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Why VPAID’s growing pains are problematic for publishers
Published on June 20, 2017 • Digiday
For every new ad standard, there is a new set of issues.
Video player ad-serving interface definition (VPAID) tags are having a moment due to the growing demand for video. But they still create problems for publishers such as lost revenue opportunities and latency.
A major cause of these headaches is that VPAID lets advertisers install arbitrary tags in the publisher’s webpage, and some advertisers that are pushing these tags still rely on outdated technology that’s not supported by most browsers or apps.
VPAID is code that runs within video players that gives ads interactivity (e.g., clickable overlays) and provides data to advertisers on how their ads are performing in areas like viewability and engagement. The standard is important because it helps video players and ad servers speak the same language, which helps publishers scale video ads. As video becomes a bigger part of digital advertising, protocols like VPAID will become more important.
Since VPAID facilitates interactivity, it has traditionally relied on Flash technology. But Flash doesn’t work on mobile, and its desktop death is near, too, since some browsers already block it. And come July, Google will refuse Flash ads within its DoubleClick Digital Marketing platform.
Another issue with VPAID tags is that they are heavy. Advertisers like VPAID because these tags give them a greater ability to track how users interact with their ads. For example, VPAID tags can tell advertisers the exact second that users muted an ad. But all that tracking code bogs down webpages, said Ryan Gauss, vp of product at mobile ad company AerServ.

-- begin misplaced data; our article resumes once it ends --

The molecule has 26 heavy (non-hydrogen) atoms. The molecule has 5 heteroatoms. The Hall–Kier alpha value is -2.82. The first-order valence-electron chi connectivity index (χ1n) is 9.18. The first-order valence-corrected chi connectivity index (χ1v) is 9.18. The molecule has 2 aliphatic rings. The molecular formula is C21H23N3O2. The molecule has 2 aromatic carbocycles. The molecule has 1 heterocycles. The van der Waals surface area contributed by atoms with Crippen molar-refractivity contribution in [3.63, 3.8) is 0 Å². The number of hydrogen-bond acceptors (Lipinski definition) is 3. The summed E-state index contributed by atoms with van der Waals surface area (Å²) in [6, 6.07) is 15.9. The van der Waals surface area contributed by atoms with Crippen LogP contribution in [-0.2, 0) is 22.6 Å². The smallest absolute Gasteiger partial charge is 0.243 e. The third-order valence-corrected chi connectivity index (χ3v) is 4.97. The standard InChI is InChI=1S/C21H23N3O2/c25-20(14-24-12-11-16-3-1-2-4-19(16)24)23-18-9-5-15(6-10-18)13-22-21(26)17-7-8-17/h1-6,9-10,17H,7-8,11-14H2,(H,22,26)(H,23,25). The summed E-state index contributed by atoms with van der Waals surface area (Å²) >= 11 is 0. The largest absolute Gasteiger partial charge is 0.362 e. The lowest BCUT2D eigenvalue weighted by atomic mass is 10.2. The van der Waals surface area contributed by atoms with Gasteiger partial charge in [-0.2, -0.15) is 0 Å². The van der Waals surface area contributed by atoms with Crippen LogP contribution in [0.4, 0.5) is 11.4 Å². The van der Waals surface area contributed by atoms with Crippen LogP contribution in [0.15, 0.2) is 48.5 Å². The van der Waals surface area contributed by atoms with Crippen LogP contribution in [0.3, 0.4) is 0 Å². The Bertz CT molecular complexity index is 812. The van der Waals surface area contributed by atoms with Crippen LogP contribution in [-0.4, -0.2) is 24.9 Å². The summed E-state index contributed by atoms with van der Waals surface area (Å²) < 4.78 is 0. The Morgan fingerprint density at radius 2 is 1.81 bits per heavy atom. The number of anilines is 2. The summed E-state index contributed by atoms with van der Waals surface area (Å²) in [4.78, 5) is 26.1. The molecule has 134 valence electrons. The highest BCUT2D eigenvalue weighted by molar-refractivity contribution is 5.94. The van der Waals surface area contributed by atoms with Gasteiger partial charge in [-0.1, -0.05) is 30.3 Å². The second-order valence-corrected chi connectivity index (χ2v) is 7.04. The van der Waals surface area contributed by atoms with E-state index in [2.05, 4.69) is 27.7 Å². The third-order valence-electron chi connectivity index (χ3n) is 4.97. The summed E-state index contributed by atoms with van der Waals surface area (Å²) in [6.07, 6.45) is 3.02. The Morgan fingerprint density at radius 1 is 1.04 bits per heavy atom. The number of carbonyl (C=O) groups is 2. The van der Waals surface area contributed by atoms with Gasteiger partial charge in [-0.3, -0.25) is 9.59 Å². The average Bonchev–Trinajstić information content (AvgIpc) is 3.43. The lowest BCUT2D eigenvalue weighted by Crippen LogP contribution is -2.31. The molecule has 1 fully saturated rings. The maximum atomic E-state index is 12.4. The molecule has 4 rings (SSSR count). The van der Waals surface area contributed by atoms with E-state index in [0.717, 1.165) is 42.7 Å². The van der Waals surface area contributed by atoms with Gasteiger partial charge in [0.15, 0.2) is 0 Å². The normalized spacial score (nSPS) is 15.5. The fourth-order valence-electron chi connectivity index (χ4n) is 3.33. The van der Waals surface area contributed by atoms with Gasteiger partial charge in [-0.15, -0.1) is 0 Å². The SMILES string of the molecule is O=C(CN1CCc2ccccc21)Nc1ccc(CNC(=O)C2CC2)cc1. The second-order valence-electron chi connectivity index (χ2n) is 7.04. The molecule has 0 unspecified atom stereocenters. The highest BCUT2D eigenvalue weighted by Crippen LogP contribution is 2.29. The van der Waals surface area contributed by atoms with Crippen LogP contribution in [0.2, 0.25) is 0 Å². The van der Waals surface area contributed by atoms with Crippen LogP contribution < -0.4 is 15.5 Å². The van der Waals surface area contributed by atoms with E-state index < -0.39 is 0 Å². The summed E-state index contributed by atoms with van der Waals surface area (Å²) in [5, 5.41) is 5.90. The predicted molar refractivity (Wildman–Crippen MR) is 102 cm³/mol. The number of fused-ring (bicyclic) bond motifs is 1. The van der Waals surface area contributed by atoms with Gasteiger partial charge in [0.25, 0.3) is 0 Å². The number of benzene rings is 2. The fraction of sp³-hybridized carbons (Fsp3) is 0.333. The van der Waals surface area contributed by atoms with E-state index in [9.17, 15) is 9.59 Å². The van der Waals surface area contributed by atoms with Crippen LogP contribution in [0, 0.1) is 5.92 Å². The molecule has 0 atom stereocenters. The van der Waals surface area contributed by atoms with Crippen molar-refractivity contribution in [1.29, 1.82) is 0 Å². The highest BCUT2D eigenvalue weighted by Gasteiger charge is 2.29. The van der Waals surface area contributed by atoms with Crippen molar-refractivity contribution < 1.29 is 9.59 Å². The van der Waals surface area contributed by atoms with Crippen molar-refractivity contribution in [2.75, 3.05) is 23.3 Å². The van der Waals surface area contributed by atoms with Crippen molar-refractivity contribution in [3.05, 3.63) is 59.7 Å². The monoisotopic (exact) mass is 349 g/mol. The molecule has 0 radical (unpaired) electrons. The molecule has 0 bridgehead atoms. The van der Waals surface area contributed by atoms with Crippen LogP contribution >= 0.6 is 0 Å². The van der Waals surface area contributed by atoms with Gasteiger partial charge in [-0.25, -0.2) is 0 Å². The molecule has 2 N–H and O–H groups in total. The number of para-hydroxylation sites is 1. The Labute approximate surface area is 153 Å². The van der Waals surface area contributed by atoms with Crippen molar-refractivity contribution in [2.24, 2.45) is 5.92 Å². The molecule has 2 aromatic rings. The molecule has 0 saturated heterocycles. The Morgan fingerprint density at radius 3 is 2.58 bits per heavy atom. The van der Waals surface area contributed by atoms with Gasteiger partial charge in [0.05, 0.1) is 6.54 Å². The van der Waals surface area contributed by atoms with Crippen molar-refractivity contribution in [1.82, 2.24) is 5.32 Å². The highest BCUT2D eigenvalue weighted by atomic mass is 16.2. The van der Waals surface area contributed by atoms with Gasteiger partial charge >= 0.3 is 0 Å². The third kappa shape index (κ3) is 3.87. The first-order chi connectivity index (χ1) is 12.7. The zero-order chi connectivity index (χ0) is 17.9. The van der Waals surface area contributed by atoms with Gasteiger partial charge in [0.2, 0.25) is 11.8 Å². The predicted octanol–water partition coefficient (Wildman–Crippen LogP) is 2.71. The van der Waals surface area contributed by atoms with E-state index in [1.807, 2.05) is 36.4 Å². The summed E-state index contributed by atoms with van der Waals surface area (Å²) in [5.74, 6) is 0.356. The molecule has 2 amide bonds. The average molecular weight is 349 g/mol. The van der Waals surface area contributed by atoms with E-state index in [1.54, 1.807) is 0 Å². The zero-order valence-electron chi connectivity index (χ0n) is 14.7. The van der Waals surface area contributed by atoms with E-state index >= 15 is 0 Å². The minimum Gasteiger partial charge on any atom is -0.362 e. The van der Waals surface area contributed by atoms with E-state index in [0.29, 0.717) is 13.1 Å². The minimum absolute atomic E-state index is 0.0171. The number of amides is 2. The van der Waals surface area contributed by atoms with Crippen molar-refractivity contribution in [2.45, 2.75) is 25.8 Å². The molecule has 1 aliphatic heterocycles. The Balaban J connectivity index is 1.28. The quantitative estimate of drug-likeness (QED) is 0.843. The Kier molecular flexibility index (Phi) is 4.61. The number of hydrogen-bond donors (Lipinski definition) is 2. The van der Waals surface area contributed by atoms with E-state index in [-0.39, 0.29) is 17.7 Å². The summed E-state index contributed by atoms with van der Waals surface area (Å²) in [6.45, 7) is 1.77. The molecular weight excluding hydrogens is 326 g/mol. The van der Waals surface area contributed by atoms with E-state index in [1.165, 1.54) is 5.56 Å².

Confusion also exists within the industry on what proper VPAID tags should look like, said Jana Meron, vp of programmatic and data strategy at Business Insider.
“We have had VPAID campaigns where the agency had to redo the tags two or three times before they were correct,” she said. “The reality is, it is just confusing and messy, and there aren’t clear guidelines on how you set this up to work correctly in all environments.”
For VPAID to overcome these issues, Interactive Advertising Bureau standards, advertisers’ specs and publishers’ app development will have to come in harmony with one another, said Amin Bandeali, CTO of ad measurement firm Pixalate. Although the IAB has incorporated VPAID into its mobile standard, mobile rich media ad interface definitions (MRAID), the adoption of the latest version of MRAID hasn’t taken off yet, he said. After all, VPAID is supposed to apply across channels, while MRAID requires app developers and advertisers to learn how to master a new set of code just for one type of channel.
“The conversation is definitely ongoing,” she said in reference to ironing out VPAID’s issues. “But it takes a while for the ship to turn.”